Wednesday, April 13, 2016

How Mana Became a Game Mechanic

Together with University of Hawai'i anthropologist Alex Golub, I wrote an essay about the origins of "mana" in tabletop and computer games. Alex previously distilled our work into a popular blog post about this, but people interested in the details of early concepts of spell points and how they came to be attached to the idea of mana will find more information in the academic version. Pioneers here included Greg Costikyan, Steve Perrin, Isaac Bonewits, Richard Garfield and many others.

Our essay "How Mana Left the Pacific and Became a Video Game Mechanic" appears in the newly-published anthology New Mana: Transformations of a Classic Concept in Pacific Languages and Cultures (ANU Press), which you can acquire in print versions or download online here: New Mana.


  1. Interesting, I had always thought that mana had derived from the biblical manna, and that's certainly what early video game glossaries posted online in the early 90s generally agreed on.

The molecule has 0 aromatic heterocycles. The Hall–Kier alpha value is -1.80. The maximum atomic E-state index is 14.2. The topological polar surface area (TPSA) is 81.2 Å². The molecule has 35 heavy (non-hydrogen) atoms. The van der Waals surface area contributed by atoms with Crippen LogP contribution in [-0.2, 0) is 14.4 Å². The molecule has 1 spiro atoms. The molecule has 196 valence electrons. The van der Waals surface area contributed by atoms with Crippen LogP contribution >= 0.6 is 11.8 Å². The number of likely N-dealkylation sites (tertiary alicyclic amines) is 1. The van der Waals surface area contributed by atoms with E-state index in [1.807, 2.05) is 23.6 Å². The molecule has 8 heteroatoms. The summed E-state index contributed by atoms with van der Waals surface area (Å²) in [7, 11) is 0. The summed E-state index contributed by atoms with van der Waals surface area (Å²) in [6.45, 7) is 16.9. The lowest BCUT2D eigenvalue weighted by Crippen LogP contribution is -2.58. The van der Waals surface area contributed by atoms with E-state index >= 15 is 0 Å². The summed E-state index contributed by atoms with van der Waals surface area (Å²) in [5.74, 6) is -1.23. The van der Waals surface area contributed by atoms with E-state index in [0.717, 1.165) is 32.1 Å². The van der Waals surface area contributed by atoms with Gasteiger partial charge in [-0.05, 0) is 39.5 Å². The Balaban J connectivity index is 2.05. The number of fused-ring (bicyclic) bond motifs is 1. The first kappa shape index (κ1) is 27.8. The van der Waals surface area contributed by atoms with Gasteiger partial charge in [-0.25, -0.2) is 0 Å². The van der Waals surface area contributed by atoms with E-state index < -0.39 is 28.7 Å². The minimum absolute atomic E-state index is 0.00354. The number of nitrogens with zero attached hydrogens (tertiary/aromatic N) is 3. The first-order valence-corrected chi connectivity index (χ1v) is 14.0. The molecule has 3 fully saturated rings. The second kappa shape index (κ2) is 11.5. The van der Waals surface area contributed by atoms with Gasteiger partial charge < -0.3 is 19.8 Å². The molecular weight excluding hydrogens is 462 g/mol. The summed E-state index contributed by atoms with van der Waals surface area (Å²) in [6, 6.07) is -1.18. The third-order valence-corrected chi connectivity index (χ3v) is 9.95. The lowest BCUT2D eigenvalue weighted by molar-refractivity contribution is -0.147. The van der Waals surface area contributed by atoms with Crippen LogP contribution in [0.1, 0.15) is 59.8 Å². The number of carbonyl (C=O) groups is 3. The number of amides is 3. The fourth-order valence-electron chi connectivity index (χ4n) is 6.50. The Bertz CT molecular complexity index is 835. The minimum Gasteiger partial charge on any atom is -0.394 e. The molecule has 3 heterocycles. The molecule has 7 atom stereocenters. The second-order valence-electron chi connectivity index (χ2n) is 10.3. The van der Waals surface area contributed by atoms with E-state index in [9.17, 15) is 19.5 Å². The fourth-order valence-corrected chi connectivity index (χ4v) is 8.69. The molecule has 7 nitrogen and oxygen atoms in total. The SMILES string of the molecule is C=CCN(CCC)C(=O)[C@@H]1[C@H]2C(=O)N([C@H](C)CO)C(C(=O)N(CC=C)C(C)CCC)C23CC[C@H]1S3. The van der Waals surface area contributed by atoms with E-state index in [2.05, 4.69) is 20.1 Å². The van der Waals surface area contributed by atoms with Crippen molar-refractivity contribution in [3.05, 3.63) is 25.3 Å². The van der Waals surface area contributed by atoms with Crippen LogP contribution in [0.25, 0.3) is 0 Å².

1. There definitely was a lot of confusion about the distinction between Biblical manna and Pacific Islander mana at the time, which is discussed in the article. But as the article shows, the science-fiction authors like Niven who seem to have directly inspired the earliest attempts to implement mana in role-playing games (to say nothing of Magic: the Gathering) seem to have gotten this from the Pacific Islander concept.

    2. Yeah, "mana" is at least vaguely close in meaning to the "magical energy" of the game mechanic, whereas "manna" as "weird bread that falls from the sky" has no clear connection.

    3. Except of course that it's never described as bread falling from the sky. You just made that up yourself or are repeating misinformation

  2. You mean people are sloppy about word use? Horrors! Say it ain't so, Jon, say it ain't so!

    (On a digression, I actually prefer the OD&D paradigm of choosing your spells in advance; I think it's much more interesting as a game device.)

  3. You may not be aware of a tabletop roleplaying game called Beast, Men, and Gods. It was published in 1980 and featured a magic point magic system. The points were explicitly called mana points.

    Review here:

    Reissued edition here: